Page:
Whats on your turntable tonight?

For me its the first or very early LP's of:
Allman Brothers - "Allman Joys" "Idyllwild South"
Santana - "Santana" 200 g reissue
Emerson Lake and Palmer - "Emerson Lake and Palmer"
Beethoven - "Piano Concerto No. 4 in G Major" Rudolph Serkin/Ozawa/BSO

The Hydra 8 made such profound difference in my system, that I made An offer on the V Ray.
Florian Zabach ‎– 'Till The End Of Time (Mercury 1959 mono)

Violin to melt your heart. A little shmaltzy with the orchestra sometimes but the warmth of the recording is off the charts.

Yup @j_damon, I bought the Old & In The Way album at the time of it’s original release, as previously mentioned somewhere here. I agree, the Dead were a live band, not a studio one. However, their first three studio albums captured them pretty well. When I saw them in ’67, they sounded just like the first album.

The Dead and The Band did that famous tour across Canada in a train together, along with Janis Joplin. There are pics of Janis and Band bassist/singer Rick Danko singing together (Danko simultaneously playing a mandolin. All the members of The Band were multi-instrumentalists. Pianist Richard Manual was a great drummer, playing most the drums on The Basement Tapes, and half the songs on The Band’s brown album), with Garcia in the background.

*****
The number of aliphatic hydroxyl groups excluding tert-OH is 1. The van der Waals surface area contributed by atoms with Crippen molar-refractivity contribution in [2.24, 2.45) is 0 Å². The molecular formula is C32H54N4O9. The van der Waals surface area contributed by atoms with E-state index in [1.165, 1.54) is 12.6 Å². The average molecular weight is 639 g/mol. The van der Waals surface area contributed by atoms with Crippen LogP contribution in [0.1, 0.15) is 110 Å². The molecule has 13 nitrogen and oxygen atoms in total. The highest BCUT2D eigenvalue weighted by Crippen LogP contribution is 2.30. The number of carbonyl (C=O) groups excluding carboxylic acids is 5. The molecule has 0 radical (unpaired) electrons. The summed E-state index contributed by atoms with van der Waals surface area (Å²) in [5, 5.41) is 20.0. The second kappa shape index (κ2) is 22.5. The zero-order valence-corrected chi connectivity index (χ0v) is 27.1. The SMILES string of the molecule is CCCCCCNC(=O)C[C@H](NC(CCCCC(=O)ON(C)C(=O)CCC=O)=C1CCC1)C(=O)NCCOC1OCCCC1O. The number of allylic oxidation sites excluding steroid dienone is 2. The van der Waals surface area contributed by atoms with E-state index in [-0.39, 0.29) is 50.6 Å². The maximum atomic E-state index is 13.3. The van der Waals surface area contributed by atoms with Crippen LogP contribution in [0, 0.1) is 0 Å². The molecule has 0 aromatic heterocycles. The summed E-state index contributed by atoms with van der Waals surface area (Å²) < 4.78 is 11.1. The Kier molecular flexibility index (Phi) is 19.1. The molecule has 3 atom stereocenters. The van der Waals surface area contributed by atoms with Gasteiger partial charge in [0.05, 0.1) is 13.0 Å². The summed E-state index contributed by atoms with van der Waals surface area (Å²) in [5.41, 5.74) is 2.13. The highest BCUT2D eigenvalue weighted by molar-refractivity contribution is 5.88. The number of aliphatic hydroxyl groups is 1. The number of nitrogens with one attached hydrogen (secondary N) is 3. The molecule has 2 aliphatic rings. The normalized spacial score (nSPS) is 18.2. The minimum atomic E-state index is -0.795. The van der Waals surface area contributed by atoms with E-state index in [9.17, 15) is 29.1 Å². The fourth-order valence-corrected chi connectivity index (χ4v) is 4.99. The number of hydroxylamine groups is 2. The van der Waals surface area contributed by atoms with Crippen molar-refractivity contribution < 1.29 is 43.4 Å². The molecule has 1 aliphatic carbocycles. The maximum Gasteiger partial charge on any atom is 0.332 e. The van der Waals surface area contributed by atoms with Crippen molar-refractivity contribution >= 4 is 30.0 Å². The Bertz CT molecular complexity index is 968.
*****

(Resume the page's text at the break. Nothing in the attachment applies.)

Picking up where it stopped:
When The Band played The Hollywood Bowl in 1970, they were given carte blanche for their opening act. Guitarist Robbie Robertson and organist Garth Hudson were huge fans of pianist Bill Evans, with whom Miles’ drummer Jack DeJohnette had worked, so they had Miles open the show. The two bands did some jamming together, though without Miles. DeJohnette and Band drummer/singer Levon Helm became lifelong friends.

Joan Merrill ‎– How Did He Look? (Westminster 1958)

Stags Leap Artemis. A loving shoulder. Slow dance. What more do you need?
Sorry but if this turns into what Dead is on your turntable tonight I’m out!